Setting the NFL Draft Odds at Circa Sports
With most betting markets, there’s a perception that sportsbooks oddsmakers simply know more. They have models, or they’re the first to get information. They dictate the market, and the old saying that it’s impossible to beat the house gets repeated over and over. Whether or not that’s true in general can be debated for sure. One time a year where it certainly isn’t true, however, is for the NFL Draft.
Setting the NFL Draft Markets
Nick Bogdanovich was in charge of setting the draft markets for Circa Sports this year. Bogdanovich, a veteran of the industry for nearly 40 years and recently announced as being in the newest class of the SBC Sports Betting Hall of Fame, started looking at mock drafts in March, and narrowing down the list of markets that Circa could put up and players that they would put numbers on.
“You’re listening to every podcast you can, watching TV and scouring the internet for information,” Bogdanovich explained his process. “I compiled 10 or 11 mock drafts from respectable people and used that to try to come up with a good number.”
While the exercise is tough on its own, there’s another aspect that makes the draft different from most other markets, and that’s the people who bet into it. While it’s certainly changed from the niche event it once was, most casual bettors aren’t betting heavily into the draft, and it tends to be people who truly focus on the draft as an event.
Initial NFL Draft Market for Players
“This is a market that is sharper-specific,” Bogdanovich said. “Once you come up with a number, the sharp guys jump all over it. That makes it tougher on the oddsmaker. It would be a lot easier if the public was more involved.”
The initial markets went up on Friday, April 21. Bogdanovich decided to put draft position numbers on 25 players, plus 5 head-to-head markets on who is drafted first between two players, position totals on the first round as well as a market on the second pick.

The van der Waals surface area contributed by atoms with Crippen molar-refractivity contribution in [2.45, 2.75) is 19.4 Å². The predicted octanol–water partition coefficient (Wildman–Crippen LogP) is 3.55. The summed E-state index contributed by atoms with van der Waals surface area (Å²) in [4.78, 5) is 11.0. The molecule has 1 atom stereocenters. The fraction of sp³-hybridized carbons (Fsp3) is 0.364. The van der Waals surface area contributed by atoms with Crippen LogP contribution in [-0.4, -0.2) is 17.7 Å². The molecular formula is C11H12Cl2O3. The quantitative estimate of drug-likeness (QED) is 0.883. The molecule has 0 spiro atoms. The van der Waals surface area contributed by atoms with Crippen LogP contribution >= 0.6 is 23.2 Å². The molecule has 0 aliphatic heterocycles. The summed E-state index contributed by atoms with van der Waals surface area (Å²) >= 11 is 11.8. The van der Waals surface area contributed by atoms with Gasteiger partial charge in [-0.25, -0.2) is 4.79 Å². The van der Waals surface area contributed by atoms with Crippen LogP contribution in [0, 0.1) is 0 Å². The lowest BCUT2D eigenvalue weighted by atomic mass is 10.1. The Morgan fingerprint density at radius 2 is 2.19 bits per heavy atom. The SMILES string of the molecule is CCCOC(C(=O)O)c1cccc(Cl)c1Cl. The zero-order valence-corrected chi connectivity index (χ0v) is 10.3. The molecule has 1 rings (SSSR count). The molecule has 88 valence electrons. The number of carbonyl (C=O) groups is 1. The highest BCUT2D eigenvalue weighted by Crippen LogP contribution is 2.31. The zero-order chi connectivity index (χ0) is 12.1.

Once he put the numbers up, people started betting quickly. “You have to book small, and you have to be ready to move fast,” Bogdanovich explained. While most players stayed at their opening draft position, and the Circa Sports team just moved the juice, there was one notable outlier.
Individual Player Movement
Clemson edge rusher Myles Murphy opened at 13.5, with heavy juice on the over. However, even with the juice, people kept betting the over, and the number was raised to 18.5 He is the only player to move. Tennessee OT Darnell Wright also took some heavy over action, and the over moved from -400 to -750.
A number of players saw the juice flip from over to under or vice-versa. Will Anderson moved from a favorite on the under to the over. Jalen Carter eventually moved from over to under. Bijan Robinson, Paris Johnson, Jaxon Smith-Njigba, Darnell Washington, and Bryan Bresee all also saw considerable movement. However, two players really stuck out as far as tickets taken.
“Bijan Robinson and Darnell Washington have the most action,” Bogdanovich explained. Bijan Robinson is a consensus to be the top running back taken, however, there’s no consensus where he will go. He opened with his position at 12.5, with juice on the over. Eventually, the under money came in, and he stands at the under at -240. “Talent wise you’d think he would go way before. But people don’t like taking running backs early…I’ve seen him go anywhere from 8-20, so 12.5 feels right.”